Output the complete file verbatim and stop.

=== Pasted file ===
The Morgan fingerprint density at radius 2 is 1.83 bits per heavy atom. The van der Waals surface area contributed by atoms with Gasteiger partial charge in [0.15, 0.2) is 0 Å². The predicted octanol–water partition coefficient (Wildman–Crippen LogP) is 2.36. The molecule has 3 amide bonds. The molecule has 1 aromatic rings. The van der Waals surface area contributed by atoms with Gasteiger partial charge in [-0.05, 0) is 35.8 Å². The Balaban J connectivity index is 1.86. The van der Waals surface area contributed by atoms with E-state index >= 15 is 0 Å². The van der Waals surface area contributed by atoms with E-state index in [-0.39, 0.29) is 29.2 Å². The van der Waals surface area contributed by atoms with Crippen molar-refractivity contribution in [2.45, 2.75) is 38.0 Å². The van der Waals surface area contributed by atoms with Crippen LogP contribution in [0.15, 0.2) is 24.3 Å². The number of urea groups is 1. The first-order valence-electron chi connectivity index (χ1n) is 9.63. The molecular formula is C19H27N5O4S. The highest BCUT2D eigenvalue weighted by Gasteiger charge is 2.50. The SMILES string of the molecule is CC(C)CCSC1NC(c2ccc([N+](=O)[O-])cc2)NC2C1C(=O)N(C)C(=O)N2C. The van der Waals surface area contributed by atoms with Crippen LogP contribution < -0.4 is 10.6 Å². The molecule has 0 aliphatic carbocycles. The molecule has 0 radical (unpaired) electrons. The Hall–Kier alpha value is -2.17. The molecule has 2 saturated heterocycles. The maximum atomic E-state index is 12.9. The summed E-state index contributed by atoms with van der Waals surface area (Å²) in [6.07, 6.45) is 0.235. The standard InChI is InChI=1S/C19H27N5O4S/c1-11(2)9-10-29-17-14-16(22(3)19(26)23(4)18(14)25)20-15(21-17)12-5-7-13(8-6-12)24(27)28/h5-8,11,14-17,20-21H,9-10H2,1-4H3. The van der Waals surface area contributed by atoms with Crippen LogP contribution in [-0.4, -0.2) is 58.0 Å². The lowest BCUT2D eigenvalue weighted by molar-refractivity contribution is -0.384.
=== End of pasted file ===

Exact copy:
The Morgan fingerprint density at radius 2 is 1.83 bits per heavy atom. The van der Waals surface area contributed by atoms with Gasteiger partial charge in [0.15, 0.2) is 0 Å². The predicted octanol–water partition coefficient (Wildman–Crippen LogP) is 2.36. The molecule has 3 amide bonds. The molecule has 1 aromatic rings. The van der Waals surface area contributed by atoms with Gasteiger partial charge in [-0.05, 0) is 35.8 Å². The Balaban J connectivity index is 1.86. The van der Waals surface area contributed by atoms with E-state index >= 15 is 0 Å². The van der Waals surface area contributed by atoms with E-state index in [-0.39, 0.29) is 29.2 Å². The van der Waals surface area contributed by atoms with Crippen molar-refractivity contribution in [2.45, 2.75) is 38.0 Å². The van der Waals surface area contributed by atoms with Crippen LogP contribution in [0.15, 0.2) is 24.3 Å². The number of urea groups is 1. The first-order valence-electron chi connectivity index (χ1n) is 9.63. The molecular formula is C19H27N5O4S. The highest BCUT2D eigenvalue weighted by Gasteiger charge is 2.50. The SMILES string of the molecule is CC(C)CCSC1NC(c2ccc([N+](=O)[O-])cc2)NC2C1C(=O)N(C)C(=O)N2C. The van der Waals surface area contributed by atoms with Crippen LogP contribution < -0.4 is 10.6 Å². The molecule has 0 aliphatic carbocycles. The molecule has 0 radical (unpaired) electrons. The Hall–Kier alpha value is -2.17. The molecule has 2 saturated heterocycles. The maximum atomic E-state index is 12.9. The summed E-state index contributed by atoms with van der Waals surface area (Å²) in [6.07, 6.45) is 0.235. The standard InChI is InChI=1S/C19H27N5O4S/c1-11(2)9-10-29-17-14-16(22(3)19(26)23(4)18(14)25)20-15(21-17)12-5-7-13(8-6-12)24(27)28/h5-8,11,14-17,20-21H,9-10H2,1-4H3. The van der Waals surface area contributed by atoms with Crippen LogP contribution in [-0.4, -0.2) is 58.0 Å². The lowest BCUT2D eigenvalue weighted by molar-refractivity contribution is -0.384.